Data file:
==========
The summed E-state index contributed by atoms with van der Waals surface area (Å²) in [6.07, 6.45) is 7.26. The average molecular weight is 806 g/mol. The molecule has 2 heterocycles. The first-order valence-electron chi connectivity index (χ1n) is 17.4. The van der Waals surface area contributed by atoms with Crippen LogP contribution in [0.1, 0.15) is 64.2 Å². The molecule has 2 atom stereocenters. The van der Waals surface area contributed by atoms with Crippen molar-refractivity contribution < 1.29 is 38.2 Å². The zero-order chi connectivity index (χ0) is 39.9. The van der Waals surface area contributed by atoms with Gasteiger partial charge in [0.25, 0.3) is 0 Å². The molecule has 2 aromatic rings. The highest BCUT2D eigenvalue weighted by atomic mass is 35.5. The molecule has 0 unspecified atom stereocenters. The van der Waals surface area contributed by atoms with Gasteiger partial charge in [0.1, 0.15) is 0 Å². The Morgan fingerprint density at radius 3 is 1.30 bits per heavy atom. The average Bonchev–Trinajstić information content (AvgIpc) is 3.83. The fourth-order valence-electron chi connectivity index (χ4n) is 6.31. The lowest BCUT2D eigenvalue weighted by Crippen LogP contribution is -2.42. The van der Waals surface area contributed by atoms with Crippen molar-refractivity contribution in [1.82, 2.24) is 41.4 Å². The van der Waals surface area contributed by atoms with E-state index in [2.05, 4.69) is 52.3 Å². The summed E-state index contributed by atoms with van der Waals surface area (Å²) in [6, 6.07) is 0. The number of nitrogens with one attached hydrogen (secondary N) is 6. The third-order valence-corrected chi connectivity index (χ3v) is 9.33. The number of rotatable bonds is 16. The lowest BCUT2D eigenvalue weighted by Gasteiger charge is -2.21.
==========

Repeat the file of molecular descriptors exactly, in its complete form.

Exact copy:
The summed E-state index contributed by atoms with van der Waals surface area (Å²) in [6.07, 6.45) is 7.26. The average molecular weight is 806 g/mol. The molecule has 2 heterocycles. The first-order valence-electron chi connectivity index (χ1n) is 17.4. The van der Waals surface area contributed by atoms with Crippen LogP contribution in [0.1, 0.15) is 64.2 Å². The molecule has 2 atom stereocenters. The van der Waals surface area contributed by atoms with Crippen molar-refractivity contribution < 1.29 is 38.2 Å². The zero-order chi connectivity index (χ0) is 39.9. The van der Waals surface area contributed by atoms with Gasteiger partial charge in [0.25, 0.3) is 0 Å². The molecule has 2 aromatic rings. The highest BCUT2D eigenvalue weighted by atomic mass is 35.5. The molecule has 0 unspecified atom stereocenters. The van der Waals surface area contributed by atoms with Gasteiger partial charge in [0.1, 0.15) is 0 Å². The Morgan fingerprint density at radius 3 is 1.30 bits per heavy atom. The average Bonchev–Trinajstić information content (AvgIpc) is 3.83. The fourth-order valence-electron chi connectivity index (χ4n) is 6.31. The lowest BCUT2D eigenvalue weighted by Crippen LogP contribution is -2.42. The van der Waals surface area contributed by atoms with Crippen molar-refractivity contribution in [1.82, 2.24) is 41.4 Å². The van der Waals surface area contributed by atoms with E-state index in [2.05, 4.69) is 52.3 Å². The summed E-state index contributed by atoms with van der Waals surface area (Å²) in [6, 6.07) is 0. The number of nitrogens with one attached hydrogen (secondary N) is 6. The third-order valence-corrected chi connectivity index (χ3v) is 9.33. The number of rotatable bonds is 16. The lowest BCUT2D eigenvalue weighted by Gasteiger charge is -2.21.